Note: this post is likely to offend girl nerds, boy nerds, and wives. It assumes traditional gender and sexuality roles not because I believe those are the only possibilities, but because those are the ones most commonly expressed on the forums I have visited. These views do not account for 100% of nerddom, of course, because I haven’t met 100% of you. In fact, this post is probably just going to tick you off, so you might as well not read it.

So, for awhile, I was in a female-dominated nerd hobby. (Sadly, that still sounds like a bit of an oxymoron, but trust me.)

Even though I’m a girl, I wasn’t very good at the social aspect of it. Girls are affirmers. They like to talk about how awesome things are, even when they’re not awesome. That meant that people would post to the forums the most godawful stuff–the kind of work that I think should have been set on fire and thrown into a dumpster while driving by at high speed so that no one could trace it back to you–and other girls would say, “OMG! That’s beautiful! I love the colors so much!” or “You’re getting really good with painting those! I think that huge smudge that obscures everything is really a cute touch!” If you gave the tiniest, most constructive criticism, (“Maybe you want to use a brush smaller than the size of the thing’s head to do the detail work,”) people would FREAK OUT: “She can do it however she wants! It’s her personal artistic expression! If she likes it, you can’t tell her it’s wrong! You made her feel bad, and she’s going through a major depression right now!” It’s probably because I spent so long in academia, but that kind of blind affirmation drives me crazy. Praise something when it’s good. When it’s bad, either help fix it or just let it move to the bottom of the forum without comment. Don’t praise needlessly.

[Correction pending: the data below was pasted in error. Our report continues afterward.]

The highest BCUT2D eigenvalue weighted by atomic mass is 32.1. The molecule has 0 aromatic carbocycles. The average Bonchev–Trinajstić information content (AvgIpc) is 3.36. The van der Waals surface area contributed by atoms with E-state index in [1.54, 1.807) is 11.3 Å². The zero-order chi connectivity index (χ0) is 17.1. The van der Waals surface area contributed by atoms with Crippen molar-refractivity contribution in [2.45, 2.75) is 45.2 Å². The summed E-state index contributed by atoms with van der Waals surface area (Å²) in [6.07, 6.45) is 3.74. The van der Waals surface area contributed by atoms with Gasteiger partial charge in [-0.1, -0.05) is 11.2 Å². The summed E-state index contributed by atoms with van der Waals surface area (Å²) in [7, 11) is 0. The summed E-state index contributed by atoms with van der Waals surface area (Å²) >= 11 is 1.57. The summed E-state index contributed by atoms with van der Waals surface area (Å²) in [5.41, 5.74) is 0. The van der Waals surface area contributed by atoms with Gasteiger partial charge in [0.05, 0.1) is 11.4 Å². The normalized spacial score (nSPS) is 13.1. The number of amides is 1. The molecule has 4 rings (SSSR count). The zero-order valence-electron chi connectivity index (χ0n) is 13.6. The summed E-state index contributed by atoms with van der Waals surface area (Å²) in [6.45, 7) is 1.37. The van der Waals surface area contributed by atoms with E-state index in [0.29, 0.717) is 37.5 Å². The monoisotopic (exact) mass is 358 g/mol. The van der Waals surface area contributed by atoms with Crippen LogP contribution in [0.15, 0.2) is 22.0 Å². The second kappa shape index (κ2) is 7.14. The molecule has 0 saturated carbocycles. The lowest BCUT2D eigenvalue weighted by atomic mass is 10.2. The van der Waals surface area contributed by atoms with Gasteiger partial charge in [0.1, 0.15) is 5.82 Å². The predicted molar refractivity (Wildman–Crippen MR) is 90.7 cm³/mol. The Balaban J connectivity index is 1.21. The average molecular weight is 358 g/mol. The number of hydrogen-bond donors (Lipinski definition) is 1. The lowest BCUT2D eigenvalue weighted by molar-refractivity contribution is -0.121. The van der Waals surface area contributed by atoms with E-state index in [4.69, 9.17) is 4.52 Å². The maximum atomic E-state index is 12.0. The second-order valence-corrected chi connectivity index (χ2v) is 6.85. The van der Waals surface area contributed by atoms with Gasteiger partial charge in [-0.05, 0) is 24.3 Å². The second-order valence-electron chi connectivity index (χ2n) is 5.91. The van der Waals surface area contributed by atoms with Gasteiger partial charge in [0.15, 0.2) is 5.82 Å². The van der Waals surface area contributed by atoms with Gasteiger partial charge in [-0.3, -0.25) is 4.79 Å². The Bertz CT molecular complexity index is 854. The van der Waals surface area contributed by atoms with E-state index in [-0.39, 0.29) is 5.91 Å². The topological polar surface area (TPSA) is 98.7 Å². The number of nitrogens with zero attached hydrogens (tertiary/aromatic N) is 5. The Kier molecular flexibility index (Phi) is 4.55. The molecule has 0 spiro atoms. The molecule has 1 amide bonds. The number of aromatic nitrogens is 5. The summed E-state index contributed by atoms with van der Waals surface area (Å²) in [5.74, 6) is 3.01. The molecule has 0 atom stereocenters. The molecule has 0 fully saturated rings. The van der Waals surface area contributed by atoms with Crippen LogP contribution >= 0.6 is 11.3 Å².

There were a few other people who felt the way I did, and they opened up a separate forum that allowed criticism. Within a few weeks, that forum had turned into the nastiest, meanest, squirming nest of viperous ad hominem attacks that you’ve ever seen. The hobby itself died away and people just criticized each other’s weight, hair styles, personal habits, and social class. While this teeming mass of angry humanity was often hilarious, it was also pretty awful.